Without a doubt, the best part of teaching American Government to high school students is the three weeks we spend studying the evolution of civil rights and civil liberties. Walking our way through the incorporation of the Bill of Rights to the states is, I hope, enlightening for the students. I know that it is amusing for me.
I always find that the first amendment is chock full-o-fun for kids and grown-ups alike. I explain that students may wear black arm bands at school to protest the Vietnam War (Tinker v. Des Moines) but may not carry posters that read "Bong Hits 4 Jesus" (Morse v. Frederick) as it contravenes the school 's anti-drug policy in Juneau, Alaska. I threaten to line them all up for a mandatory urine drug test a la the ruling in Hazelton v. Kuhlmeier.
Then we move on to freedom of religion and I get to tell the story of the woman who founded a religion whereby she was a goddess and worshippers ---- all men ---- were required to pay her to have sex with her. She called it a spiritual odyssey. The state called it prostitution. High school eyes widen and then they laugh.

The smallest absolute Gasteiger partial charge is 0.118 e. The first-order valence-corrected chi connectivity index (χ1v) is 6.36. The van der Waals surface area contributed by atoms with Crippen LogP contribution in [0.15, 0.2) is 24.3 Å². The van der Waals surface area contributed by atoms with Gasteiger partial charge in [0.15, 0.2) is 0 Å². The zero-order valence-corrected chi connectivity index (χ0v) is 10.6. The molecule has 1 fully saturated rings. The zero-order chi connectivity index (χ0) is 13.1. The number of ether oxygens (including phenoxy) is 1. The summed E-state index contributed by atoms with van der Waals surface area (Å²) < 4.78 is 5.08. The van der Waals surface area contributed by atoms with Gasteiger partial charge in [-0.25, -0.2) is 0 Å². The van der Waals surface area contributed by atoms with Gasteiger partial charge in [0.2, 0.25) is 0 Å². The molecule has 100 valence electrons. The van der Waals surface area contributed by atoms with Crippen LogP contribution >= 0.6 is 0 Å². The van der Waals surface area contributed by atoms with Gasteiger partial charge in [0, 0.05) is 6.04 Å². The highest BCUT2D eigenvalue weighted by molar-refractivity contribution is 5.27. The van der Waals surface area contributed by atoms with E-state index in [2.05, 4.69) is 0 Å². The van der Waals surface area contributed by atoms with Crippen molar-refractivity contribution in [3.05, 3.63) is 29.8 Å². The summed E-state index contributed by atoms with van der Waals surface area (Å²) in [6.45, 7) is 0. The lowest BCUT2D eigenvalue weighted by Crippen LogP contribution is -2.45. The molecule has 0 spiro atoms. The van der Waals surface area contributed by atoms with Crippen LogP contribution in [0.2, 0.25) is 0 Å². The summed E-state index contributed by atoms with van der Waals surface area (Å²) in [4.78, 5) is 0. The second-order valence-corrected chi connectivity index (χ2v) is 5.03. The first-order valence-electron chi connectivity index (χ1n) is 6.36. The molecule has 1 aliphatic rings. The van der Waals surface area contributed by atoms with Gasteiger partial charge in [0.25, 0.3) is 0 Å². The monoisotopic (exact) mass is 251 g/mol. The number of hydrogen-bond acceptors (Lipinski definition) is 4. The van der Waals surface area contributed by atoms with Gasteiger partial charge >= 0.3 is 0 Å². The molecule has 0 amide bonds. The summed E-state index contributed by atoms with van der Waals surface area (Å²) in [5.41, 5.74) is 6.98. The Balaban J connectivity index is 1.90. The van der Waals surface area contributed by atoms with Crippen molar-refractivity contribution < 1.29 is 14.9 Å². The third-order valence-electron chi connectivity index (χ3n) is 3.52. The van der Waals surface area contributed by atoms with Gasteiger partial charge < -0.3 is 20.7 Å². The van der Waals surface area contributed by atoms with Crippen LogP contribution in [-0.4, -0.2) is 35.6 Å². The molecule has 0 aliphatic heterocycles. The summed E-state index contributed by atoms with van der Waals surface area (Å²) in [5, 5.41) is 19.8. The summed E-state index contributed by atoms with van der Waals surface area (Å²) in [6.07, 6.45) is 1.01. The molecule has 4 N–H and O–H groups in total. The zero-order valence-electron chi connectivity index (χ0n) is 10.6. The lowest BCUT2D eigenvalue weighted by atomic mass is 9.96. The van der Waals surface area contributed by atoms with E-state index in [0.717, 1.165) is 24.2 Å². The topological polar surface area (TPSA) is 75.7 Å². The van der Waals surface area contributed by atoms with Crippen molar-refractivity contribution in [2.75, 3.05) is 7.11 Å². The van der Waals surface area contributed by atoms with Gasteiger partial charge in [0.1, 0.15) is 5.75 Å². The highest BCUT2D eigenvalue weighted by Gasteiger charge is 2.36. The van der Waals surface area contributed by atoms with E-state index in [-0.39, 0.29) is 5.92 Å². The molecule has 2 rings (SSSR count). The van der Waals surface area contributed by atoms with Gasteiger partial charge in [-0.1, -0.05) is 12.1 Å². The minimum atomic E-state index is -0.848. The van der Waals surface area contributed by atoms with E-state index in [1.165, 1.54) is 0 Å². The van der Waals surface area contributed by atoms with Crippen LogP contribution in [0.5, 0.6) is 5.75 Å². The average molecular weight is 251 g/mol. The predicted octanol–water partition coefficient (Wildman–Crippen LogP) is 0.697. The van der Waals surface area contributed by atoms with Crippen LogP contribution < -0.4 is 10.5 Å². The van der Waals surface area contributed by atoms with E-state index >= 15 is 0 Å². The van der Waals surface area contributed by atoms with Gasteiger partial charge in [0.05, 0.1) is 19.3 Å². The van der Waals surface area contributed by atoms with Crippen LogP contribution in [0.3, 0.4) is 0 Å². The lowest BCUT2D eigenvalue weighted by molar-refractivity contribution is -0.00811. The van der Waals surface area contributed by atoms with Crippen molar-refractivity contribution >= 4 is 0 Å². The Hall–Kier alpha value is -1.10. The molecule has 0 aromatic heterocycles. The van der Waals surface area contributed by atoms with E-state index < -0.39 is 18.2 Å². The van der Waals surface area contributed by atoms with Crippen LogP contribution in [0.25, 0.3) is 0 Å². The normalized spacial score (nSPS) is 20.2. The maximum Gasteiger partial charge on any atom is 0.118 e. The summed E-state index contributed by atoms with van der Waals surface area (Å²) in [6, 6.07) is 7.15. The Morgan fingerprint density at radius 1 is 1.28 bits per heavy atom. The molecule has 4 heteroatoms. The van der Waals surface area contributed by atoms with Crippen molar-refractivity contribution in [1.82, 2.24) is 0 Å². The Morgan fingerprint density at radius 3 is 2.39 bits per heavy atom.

The prep school kids always get a great big laugh out of the idea of student-led prayer before football games in Sante Fe, Texas. The Supreme Court was not nearly as amused when they ruled against that practice in Santa Fe v. Doe.
Soon after that, I spend nearly an entire day defining obscenity as did the Supreme Court in their ruling in Miller v. California. Yesterday, one of my students announced that conversations with his little brother ALWAYS lack spiritual, literary, scientific and political value. He wondered if that made them obscene.
And today, I patiently explained to dogmatic E that cross-burning didn't qualify as symbolic speech, while the rest of the class just begged me to suspend E's 1st amendment rights. They'd read the precedent, you see, and were eager to give it a try.